Invasive Species: Genetics, Characteristics and Trait Variation Along a Latitudinal Gradient
2014 (English)Doctoral thesis, comprehensive summary (Other academic)
Globalization during the second half of the 20th century has accelerated the introduction and the spread of non-native species. Introduced species is considered the second largest threat to biodiversity after habitat destruction. It is therefore necessary to understand what makes introduced species successful in novel environments. Furthermore, introduced species provide unique opportunities to study the evolutionary processes that are involved in invasion success. We studied genetics, and evolution of higher phenotypic plasticity and local adaptation after introduction of one of the highly invasive species in Europe, Impatiens glandulifera, and compared trait variation in native and invasive Impatiens species along a latitudinal gradient in Europe. We found evidence of multiple introductions of the invasive I. glandulifera in Europe. Despite multiple introductions, there was a strong loss of genetic diversity in the invasive populations compared to native populations from Kashmir, India. Furthermore, loss of genetic diversity in the invasive populations does not constrain evolution of adaptive genetic differentiation. In another study, we did not find evidence that the species developed increased plasticity after introduction. A comparative study between a native, Impatiens noli-tangere, and an invasive species, Impatiens parviflora, showed that latitude has stronger effect on the performance of the invasive species in terms of plant height than on the native species. Surprisingly, the invasive species performed better under low nitrogen compared to high nitrogen conditions along the latitudinal gradient indicating that the invasive species is not constrained by low nitrogen conditions. All together these findings suggest that invasive species loose genetic variation, and do not adapt into more aggressive invasives, but they do evolve rapid adaptations to broad-scale environmental conditions in their introduced range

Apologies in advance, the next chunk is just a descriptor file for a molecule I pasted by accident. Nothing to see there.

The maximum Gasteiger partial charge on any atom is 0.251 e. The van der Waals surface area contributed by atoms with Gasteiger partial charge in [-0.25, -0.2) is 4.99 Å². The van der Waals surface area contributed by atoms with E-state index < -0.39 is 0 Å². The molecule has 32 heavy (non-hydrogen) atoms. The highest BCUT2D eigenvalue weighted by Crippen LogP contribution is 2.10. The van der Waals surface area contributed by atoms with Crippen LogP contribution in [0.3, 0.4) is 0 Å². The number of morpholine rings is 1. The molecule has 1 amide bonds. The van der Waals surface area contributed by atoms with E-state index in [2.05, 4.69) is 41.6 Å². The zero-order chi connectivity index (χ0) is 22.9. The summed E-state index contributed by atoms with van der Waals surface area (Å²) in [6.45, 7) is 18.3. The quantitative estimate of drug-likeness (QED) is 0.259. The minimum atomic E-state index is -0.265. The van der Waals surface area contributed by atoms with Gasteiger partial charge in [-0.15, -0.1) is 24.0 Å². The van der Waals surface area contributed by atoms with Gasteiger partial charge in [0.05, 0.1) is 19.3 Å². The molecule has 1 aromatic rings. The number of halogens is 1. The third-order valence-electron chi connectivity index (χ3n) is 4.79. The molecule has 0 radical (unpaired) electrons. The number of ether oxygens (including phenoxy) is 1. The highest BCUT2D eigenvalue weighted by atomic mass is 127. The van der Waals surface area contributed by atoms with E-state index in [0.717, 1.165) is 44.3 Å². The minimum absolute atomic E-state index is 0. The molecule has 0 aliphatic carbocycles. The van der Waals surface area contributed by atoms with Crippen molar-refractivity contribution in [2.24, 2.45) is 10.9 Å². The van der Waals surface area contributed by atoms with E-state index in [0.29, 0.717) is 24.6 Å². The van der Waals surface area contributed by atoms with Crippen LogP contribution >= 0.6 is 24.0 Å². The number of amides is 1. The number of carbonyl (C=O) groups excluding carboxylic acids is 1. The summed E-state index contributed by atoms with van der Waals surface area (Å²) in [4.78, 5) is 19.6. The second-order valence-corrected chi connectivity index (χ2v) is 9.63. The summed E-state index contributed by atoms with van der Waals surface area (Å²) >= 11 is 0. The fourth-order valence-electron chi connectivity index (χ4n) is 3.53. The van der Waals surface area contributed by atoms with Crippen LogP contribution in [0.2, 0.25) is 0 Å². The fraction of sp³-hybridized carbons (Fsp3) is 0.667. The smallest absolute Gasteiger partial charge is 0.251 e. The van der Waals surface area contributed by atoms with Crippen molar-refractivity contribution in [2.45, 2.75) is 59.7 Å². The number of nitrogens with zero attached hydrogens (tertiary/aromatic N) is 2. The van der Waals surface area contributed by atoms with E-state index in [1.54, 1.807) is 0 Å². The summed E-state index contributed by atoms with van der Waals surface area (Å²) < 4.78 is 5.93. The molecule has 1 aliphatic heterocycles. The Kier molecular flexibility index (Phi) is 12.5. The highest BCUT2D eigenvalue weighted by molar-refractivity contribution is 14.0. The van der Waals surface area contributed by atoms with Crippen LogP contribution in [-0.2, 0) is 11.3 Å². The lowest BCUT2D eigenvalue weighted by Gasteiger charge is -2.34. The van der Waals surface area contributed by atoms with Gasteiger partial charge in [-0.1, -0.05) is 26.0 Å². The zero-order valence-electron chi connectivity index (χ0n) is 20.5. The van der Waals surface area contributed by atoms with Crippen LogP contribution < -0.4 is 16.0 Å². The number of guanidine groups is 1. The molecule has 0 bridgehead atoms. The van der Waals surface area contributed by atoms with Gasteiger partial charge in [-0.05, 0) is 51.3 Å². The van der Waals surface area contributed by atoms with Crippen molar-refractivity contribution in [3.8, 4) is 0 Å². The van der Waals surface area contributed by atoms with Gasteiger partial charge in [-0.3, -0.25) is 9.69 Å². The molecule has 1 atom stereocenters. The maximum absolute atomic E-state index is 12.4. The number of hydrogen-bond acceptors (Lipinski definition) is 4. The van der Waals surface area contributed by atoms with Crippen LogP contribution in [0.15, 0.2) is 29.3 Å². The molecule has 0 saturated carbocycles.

Place, publisher, year, edition, pages
NTNU: NTNU-trykk , 2014.
Doctoral theses at NTNU, ISSN 1503-8181 ; 2014:276
IdentifiersURN: urn:nbn:no:ntnu:diva-27068ISBN: 978-82-326-0464-7 (printed ver.)ISBN: 978-82-326-0465-4 (electronic ver.)OAI: oai:DiVA.org:ntnu-27068DiVA: diva2:757086
Graae, Bente Jessen, ProfessorPelabon, Christophe, Professor